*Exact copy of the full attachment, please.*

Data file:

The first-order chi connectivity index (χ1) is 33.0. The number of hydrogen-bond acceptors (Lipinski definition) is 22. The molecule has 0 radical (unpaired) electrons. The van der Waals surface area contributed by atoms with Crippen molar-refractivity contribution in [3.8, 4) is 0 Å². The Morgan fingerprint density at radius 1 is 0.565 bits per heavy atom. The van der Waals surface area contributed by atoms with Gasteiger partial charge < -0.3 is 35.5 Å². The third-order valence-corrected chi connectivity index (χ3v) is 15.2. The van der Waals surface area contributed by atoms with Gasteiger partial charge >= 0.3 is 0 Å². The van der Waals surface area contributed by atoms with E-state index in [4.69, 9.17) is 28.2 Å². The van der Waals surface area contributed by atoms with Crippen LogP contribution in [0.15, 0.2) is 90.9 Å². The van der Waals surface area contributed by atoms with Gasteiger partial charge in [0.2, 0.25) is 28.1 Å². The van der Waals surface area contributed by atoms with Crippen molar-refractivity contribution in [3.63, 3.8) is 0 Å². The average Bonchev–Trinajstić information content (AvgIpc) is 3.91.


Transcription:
The first-order chi connectivity index (χ1) is 33.0. The number of hydrogen-bond acceptors (Lipinski definition) is 22. The molecule has 0 radical (unpaired) electrons. The van der Waals surface area contributed by atoms with Crippen molar-refractivity contribution in [3.8, 4) is 0 Å². The Morgan fingerprint density at radius 1 is 0.565 bits per heavy atom. The van der Waals surface area contributed by atoms with Gasteiger partial charge < -0.3 is 35.5 Å². The third-order valence-corrected chi connectivity index (χ3v) is 15.2. The van der Waals surface area contributed by atoms with Gasteiger partial charge >= 0.3 is 0 Å². The van der Waals surface area contributed by atoms with E-state index in [4.69, 9.17) is 28.2 Å². The van der Waals surface area contributed by atoms with Crippen LogP contribution in [0.15, 0.2) is 90.9 Å². The van der Waals surface area contributed by atoms with Gasteiger partial charge in [0.2, 0.25) is 28.1 Å². The van der Waals surface area contributed by atoms with Crippen molar-refractivity contribution in [3.63, 3.8) is 0 Å². The average Bonchev–Trinajstić information content (AvgIpc) is 3.91.